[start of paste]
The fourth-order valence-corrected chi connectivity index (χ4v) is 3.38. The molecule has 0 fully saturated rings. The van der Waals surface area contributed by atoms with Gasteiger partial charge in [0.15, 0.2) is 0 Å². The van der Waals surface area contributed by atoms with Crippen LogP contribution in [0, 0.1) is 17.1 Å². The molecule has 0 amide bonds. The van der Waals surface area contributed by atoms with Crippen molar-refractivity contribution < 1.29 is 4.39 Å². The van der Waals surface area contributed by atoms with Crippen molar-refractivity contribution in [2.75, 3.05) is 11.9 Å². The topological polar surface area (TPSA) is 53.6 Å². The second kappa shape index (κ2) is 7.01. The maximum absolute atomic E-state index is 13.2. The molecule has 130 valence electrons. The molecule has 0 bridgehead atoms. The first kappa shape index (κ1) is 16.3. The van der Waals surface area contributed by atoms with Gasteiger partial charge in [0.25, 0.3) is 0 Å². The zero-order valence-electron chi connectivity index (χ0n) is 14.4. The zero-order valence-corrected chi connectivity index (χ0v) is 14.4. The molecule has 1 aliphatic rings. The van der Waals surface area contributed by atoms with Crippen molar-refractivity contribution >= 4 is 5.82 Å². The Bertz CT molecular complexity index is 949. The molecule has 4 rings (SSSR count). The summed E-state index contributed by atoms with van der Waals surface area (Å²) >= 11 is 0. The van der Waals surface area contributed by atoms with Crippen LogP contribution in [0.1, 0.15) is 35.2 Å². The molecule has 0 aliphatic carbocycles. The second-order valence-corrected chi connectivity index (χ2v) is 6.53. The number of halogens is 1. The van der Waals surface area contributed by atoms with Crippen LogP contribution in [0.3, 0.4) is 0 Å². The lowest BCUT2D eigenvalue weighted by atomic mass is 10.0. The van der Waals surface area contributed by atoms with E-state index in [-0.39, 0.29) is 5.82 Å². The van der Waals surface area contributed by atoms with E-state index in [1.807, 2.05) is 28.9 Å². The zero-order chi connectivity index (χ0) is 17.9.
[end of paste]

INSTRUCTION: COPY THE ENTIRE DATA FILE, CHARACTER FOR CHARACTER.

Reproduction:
The fourth-order valence-corrected chi connectivity index (χ4v) is 3.38. The molecule has 0 fully saturated rings. The van der Waals surface area contributed by atoms with Gasteiger partial charge in [0.15, 0.2) is 0 Å². The van der Waals surface area contributed by atoms with Crippen LogP contribution in [0, 0.1) is 17.1 Å². The molecule has 0 amide bonds. The van der Waals surface area contributed by atoms with Crippen molar-refractivity contribution < 1.29 is 4.39 Å². The van der Waals surface area contributed by atoms with Crippen molar-refractivity contribution in [2.75, 3.05) is 11.9 Å². The topological polar surface area (TPSA) is 53.6 Å². The second kappa shape index (κ2) is 7.01. The maximum absolute atomic E-state index is 13.2. The molecule has 130 valence electrons. The molecule has 0 bridgehead atoms. The first kappa shape index (κ1) is 16.3. The van der Waals surface area contributed by atoms with Gasteiger partial charge in [0.25, 0.3) is 0 Å². The zero-order valence-electron chi connectivity index (χ0n) is 14.4. The zero-order valence-corrected chi connectivity index (χ0v) is 14.4. The molecule has 1 aliphatic rings. The van der Waals surface area contributed by atoms with Crippen molar-refractivity contribution >= 4 is 5.82 Å². The Bertz CT molecular complexity index is 949. The molecule has 4 rings (SSSR count). The summed E-state index contributed by atoms with van der Waals surface area (Å²) >= 11 is 0. The van der Waals surface area contributed by atoms with Crippen LogP contribution in [0.1, 0.15) is 35.2 Å². The molecule has 0 aliphatic carbocycles. The second-order valence-corrected chi connectivity index (χ2v) is 6.53. The number of halogens is 1. The van der Waals surface area contributed by atoms with Crippen LogP contribution in [0.3, 0.4) is 0 Å². The lowest BCUT2D eigenvalue weighted by atomic mass is 10.0. The van der Waals surface area contributed by atoms with E-state index in [-0.39, 0.29) is 5.82 Å². The van der Waals surface area contributed by atoms with E-state index in [1.807, 2.05) is 28.9 Å². The zero-order chi connectivity index (χ0) is 17.9.